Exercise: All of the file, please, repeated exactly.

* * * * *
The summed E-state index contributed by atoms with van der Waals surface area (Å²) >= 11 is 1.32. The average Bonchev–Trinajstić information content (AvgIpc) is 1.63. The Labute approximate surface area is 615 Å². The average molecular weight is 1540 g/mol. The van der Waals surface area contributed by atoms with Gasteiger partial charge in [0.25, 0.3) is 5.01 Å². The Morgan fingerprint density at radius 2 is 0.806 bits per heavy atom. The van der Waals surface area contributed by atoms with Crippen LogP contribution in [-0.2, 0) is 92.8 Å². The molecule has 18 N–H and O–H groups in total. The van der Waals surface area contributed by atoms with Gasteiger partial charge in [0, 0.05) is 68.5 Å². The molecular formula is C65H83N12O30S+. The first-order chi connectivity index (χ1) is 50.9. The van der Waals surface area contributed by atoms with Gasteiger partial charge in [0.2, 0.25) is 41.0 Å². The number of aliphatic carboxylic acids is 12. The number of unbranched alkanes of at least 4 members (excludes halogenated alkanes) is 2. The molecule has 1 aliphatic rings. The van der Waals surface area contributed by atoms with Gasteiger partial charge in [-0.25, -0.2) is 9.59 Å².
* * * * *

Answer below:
The summed E-state index contributed by atoms with van der Waals surface area (Å²) >= 11 is 1.32. The average Bonchev–Trinajstić information content (AvgIpc) is 1.63. The Labute approximate surface area is 615 Å². The average molecular weight is 1540 g/mol. The van der Waals surface area contributed by atoms with Gasteiger partial charge in [0.25, 0.3) is 5.01 Å². The Morgan fingerprint density at radius 2 is 0.806 bits per heavy atom. The van der Waals surface area contributed by atoms with Crippen LogP contribution in [-0.2, 0) is 92.8 Å². The molecule has 18 N–H and O–H groups in total. The van der Waals surface area contributed by atoms with Gasteiger partial charge in [0, 0.05) is 68.5 Å². The molecular formula is C65H83N12O30S+. The first-order chi connectivity index (χ1) is 50.9. The van der Waals surface area contributed by atoms with Gasteiger partial charge in [0.2, 0.25) is 41.0 Å². The number of aliphatic carboxylic acids is 12. The number of unbranched alkanes of at least 4 members (excludes halogenated alkanes) is 2. The molecule has 1 aliphatic rings. The van der Waals surface area contributed by atoms with Gasteiger partial charge in [-0.25, -0.2) is 9.59 Å².